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The Truth about Sex and Equality

A New York Times Magazine story argues that parity squelches marital desire. It's not so simple.
 
 
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My husband pushed me against the refrigerator — playfully, but with enough force to set the humming behemoth rocking. He had been cozying up to me all morning: rubbing my shoulders, kissing me softly, whispering sweet nothings while spooning me from behind. Such tenderness, such indulgence!

I wasn’t having it.

There were things to do — coffee to make, clothes to put on, work to start. But at that moment, when he pushed me against the fridge, it all changed. My tight-lipped kisses became loose and longing. Instead of lying limply at my sides, my hands were in his hair, around his neck. My okay-that’s-enough laughs transformed into moans. Reader, we boned. In our post-coital bliss, we laughed at how his sensitive-guy overtures had fallen flat. We decided then to upend our feminist, egalitarian relationship and commit ourselves to retro gender roles — all for the sake of our sex life.

Juuust kidding.

We went back to normal — normal for us being me doing the grocery shopping and dishes, and him cooking delicious gourmet meals. Sometimes I do his laundry, sometimes he does mine. Sometimes he sweeps the floor, sometimes I do. Sometimes he drives, sometimes I do. Sometimes I nag him to clean, sometimes (OK, more often) he nags me. It’s a partnership. We don’t have roles assigned by gender. We’re just two people who love each other trying to make life run as smoothly as possible.

I thought of that refrigerator incident after reading Lori Gottlieb’s culture-trolling piece in Sunday’s New York Times Magazine, headlined “Does a More Equal Marriage Mean Less Sex?” In it, she relies on a study published last year, which found, as she puts it, that “if men did all of what the researchers characterized as feminine chores like folding laundry, cooking or vacuuming — the kinds of things many women say they want their husbands to do — then couples had sex 1.5 fewer times per month than those with husbands who did what were considered masculine chores, like taking out the trash or fixing the car.” What’s more, it found that “the more traditional the division of labor, meaning the greater the husband’s share of masculine chores compared with feminine ones, the greater his wife’s reported sexual satisfaction.”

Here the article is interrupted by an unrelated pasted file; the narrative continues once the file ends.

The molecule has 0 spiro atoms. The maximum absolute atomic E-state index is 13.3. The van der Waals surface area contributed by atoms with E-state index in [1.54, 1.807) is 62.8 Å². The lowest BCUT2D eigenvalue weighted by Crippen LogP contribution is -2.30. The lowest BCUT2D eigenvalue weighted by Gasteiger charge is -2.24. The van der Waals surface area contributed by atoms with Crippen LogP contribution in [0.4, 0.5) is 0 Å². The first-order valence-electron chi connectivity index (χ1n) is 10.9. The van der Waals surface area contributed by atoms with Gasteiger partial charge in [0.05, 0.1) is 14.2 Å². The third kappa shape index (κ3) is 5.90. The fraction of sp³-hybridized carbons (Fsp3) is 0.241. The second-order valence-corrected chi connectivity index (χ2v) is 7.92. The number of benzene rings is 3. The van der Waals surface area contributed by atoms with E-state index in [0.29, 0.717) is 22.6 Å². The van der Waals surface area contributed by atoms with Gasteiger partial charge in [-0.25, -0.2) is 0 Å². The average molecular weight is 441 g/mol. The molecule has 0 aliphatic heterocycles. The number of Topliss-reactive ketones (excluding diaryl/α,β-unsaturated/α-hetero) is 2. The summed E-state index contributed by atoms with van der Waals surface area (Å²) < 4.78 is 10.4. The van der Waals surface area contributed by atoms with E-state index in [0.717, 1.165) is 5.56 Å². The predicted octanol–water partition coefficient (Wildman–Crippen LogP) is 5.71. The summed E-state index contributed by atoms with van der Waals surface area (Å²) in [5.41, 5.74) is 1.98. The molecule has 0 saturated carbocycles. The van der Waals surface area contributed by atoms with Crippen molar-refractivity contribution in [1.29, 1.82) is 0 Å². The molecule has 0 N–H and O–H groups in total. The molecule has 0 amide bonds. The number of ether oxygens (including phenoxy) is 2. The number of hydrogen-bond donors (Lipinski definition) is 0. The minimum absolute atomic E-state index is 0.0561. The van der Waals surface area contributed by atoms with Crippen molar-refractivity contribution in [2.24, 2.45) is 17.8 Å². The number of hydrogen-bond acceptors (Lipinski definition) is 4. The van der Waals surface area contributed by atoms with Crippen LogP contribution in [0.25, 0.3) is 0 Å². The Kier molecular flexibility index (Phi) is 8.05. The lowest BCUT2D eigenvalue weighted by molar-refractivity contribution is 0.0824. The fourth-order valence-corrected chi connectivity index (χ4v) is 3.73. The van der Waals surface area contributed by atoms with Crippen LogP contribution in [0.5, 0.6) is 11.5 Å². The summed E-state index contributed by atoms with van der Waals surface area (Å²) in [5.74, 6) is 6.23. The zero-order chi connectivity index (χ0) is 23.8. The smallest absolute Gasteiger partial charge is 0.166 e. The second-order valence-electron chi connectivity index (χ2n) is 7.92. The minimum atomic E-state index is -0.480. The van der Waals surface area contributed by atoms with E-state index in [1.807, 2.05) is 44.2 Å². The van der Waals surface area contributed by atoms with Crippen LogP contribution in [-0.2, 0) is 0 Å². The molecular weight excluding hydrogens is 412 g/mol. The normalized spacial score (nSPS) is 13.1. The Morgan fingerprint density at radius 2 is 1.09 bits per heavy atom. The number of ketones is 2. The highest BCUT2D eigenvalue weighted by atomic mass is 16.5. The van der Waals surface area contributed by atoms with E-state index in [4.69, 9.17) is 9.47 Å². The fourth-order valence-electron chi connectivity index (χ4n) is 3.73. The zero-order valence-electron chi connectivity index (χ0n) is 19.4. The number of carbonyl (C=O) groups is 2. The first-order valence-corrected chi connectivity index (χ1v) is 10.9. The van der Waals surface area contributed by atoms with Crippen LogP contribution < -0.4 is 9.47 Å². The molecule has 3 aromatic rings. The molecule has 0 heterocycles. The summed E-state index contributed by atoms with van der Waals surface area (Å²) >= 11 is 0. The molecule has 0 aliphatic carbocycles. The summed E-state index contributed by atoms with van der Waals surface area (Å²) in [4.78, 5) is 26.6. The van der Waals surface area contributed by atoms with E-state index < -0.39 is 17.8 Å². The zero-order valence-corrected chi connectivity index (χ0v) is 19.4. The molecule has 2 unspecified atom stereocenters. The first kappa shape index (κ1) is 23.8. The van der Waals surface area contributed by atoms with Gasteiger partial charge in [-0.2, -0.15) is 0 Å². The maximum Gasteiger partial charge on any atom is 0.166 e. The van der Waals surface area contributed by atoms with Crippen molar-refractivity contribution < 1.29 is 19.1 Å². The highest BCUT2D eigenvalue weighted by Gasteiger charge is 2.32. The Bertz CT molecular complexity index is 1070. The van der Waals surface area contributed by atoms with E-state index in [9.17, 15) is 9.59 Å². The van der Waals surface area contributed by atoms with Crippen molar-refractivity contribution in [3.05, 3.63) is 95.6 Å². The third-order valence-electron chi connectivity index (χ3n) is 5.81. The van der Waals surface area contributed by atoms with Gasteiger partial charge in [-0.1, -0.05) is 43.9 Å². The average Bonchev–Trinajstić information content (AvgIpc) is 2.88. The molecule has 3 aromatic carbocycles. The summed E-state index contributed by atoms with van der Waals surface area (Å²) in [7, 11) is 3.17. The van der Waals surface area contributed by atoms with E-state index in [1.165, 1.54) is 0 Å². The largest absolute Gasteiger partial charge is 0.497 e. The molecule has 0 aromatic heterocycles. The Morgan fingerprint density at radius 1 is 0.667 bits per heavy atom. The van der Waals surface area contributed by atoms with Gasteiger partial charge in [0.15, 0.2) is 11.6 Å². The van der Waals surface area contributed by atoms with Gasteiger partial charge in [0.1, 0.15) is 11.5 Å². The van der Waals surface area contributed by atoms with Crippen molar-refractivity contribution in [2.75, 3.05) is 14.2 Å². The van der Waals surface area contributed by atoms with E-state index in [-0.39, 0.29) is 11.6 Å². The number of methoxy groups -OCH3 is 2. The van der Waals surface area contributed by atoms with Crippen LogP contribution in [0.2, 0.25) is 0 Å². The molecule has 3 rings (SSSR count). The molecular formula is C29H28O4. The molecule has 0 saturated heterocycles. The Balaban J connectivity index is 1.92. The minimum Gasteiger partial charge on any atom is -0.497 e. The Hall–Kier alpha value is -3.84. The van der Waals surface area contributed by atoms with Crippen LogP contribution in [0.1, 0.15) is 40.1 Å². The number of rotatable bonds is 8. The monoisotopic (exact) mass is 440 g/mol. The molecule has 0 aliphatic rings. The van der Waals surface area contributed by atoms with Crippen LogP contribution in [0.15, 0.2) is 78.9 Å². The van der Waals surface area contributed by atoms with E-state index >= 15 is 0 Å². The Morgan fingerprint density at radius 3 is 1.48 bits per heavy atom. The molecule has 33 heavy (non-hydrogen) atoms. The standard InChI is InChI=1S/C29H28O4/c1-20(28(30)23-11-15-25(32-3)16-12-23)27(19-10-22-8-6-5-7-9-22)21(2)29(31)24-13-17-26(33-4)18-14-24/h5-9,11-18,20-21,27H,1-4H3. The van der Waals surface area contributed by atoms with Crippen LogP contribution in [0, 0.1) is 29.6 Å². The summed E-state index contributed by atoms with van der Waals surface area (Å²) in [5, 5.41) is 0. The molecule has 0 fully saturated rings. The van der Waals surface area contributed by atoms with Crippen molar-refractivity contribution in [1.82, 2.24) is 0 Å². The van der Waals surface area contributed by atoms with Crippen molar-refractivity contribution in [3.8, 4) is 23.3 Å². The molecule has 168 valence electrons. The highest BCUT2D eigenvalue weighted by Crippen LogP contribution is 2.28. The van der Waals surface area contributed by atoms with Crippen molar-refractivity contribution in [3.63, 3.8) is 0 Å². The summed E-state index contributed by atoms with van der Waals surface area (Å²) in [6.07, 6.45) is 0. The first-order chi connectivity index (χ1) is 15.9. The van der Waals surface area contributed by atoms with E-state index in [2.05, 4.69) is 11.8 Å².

She acknowledges that the research, which is based on data from the 1990s, proves correlation and not causation, and might possibly reflect a “reporting bias and selective sampling.” Details! She then quickly waves off those concerns by assuring readers that her experience “as a psychotherapist who works with couples” backs up the research. (Surely that is reliable — it’s not like Gottlieb, author of “Marry Him! The Case for Settling for Mr. Good Enough,” has a personal bias that might skew her interpretation or anything.) She entirely fails to mention other research finding that countries with greater equality report  more frequent sex and greater sexual satisfaction, and that men with feminist partners  report greater sexual contentment.

To Gottlieb’s credit, she acknowledges the existence of same-sex couples, which, she argues, are similarly ignited by sexual differentiation. The most generous thing I can say about her piece is that she hits on an uncomfortable human truth: the libido is not politically correct. Lust does not answer to talking points. It’s part of why we work so hard to contain sex: it is feral, untamed, uncivilized. Sometimes desire seems terribly contradictory, even hypocritical. As therapist Esther Perel, author of “Mating in Captivity,” poignantly says: “most of us get turned on at night by the very things that we’ll demonstrate against during the day.” If you are looking to sex to be tidy and restrained, you are probably not going to have very much of it.

 
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